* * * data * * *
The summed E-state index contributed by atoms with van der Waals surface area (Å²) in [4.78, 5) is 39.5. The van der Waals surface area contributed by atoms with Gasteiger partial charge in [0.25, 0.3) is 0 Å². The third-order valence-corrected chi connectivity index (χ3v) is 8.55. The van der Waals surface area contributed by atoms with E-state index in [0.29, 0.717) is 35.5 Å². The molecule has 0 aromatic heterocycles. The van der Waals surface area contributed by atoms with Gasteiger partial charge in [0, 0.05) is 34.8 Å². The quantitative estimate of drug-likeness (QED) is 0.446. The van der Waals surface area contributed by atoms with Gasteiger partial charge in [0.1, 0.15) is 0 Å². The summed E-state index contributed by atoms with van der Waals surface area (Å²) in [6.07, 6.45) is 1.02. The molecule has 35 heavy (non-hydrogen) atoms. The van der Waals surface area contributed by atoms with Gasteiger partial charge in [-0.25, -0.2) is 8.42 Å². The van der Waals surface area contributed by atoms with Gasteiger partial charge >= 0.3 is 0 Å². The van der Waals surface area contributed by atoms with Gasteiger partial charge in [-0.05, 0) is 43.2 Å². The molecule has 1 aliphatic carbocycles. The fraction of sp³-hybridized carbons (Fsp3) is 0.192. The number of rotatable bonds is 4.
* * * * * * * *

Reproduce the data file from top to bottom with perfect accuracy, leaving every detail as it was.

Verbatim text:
The summed E-state index contributed by atoms with van der Waals surface area (Å²) in [4.78, 5) is 39.5. The van der Waals surface area contributed by atoms with Gasteiger partial charge in [0.25, 0.3) is 0 Å². The third-order valence-corrected chi connectivity index (χ3v) is 8.55. The van der Waals surface area contributed by atoms with E-state index in [0.29, 0.717) is 35.5 Å². The molecule has 0 aromatic heterocycles. The van der Waals surface area contributed by atoms with Gasteiger partial charge in [0, 0.05) is 34.8 Å². The quantitative estimate of drug-likeness (QED) is 0.446. The van der Waals surface area contributed by atoms with Gasteiger partial charge in [0.1, 0.15) is 0 Å². The summed E-state index contributed by atoms with van der Waals surface area (Å²) in [6.07, 6.45) is 1.02. The molecule has 35 heavy (non-hydrogen) atoms. The van der Waals surface area contributed by atoms with Gasteiger partial charge in [-0.25, -0.2) is 8.42 Å². The van der Waals surface area contributed by atoms with Gasteiger partial charge >= 0.3 is 0 Å². The van der Waals surface area contributed by atoms with Gasteiger partial charge in [-0.05, 0) is 43.2 Å². The molecule has 1 aliphatic carbocycles. The fraction of sp³-hybridized carbons (Fsp3) is 0.192. The number of rotatable bonds is 4.